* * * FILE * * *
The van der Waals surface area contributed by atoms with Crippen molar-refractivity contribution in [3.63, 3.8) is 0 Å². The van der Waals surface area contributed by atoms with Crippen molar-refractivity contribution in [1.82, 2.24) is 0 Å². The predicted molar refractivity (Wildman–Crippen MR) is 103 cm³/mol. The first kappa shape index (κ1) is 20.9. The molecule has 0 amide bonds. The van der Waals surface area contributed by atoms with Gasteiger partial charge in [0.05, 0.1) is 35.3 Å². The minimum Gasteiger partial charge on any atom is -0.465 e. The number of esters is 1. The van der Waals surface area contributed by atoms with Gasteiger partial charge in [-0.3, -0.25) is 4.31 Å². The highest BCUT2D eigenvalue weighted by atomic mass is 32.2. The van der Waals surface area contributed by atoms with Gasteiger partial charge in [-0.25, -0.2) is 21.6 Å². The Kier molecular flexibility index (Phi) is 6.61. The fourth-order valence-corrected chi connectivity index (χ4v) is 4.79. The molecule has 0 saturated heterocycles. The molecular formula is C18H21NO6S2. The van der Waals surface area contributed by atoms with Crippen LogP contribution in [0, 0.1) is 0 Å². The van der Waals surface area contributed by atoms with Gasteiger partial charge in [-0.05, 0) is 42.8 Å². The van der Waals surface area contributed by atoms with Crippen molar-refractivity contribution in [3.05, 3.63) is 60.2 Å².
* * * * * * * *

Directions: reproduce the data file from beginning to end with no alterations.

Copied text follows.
The van der Waals surface area contributed by atoms with Crippen molar-refractivity contribution in [3.63, 3.8) is 0 Å². The van der Waals surface area contributed by atoms with Crippen molar-refractivity contribution in [1.82, 2.24) is 0 Å². The predicted molar refractivity (Wildman–Crippen MR) is 103 cm³/mol. The first kappa shape index (κ1) is 20.9. The molecule has 0 amide bonds. The van der Waals surface area contributed by atoms with Gasteiger partial charge in [0.05, 0.1) is 35.3 Å². The minimum Gasteiger partial charge on any atom is -0.465 e. The number of esters is 1. The van der Waals surface area contributed by atoms with Gasteiger partial charge in [-0.3, -0.25) is 4.31 Å². The highest BCUT2D eigenvalue weighted by atomic mass is 32.2. The van der Waals surface area contributed by atoms with Gasteiger partial charge in [-0.25, -0.2) is 21.6 Å². The Kier molecular flexibility index (Phi) is 6.61. The fourth-order valence-corrected chi connectivity index (χ4v) is 4.79. The molecule has 0 saturated heterocycles. The molecular formula is C18H21NO6S2. The van der Waals surface area contributed by atoms with Crippen LogP contribution in [0, 0.1) is 0 Å². The van der Waals surface area contributed by atoms with Gasteiger partial charge in [-0.05, 0) is 42.8 Å². The van der Waals surface area contributed by atoms with Crippen molar-refractivity contribution in [3.05, 3.63) is 60.2 Å².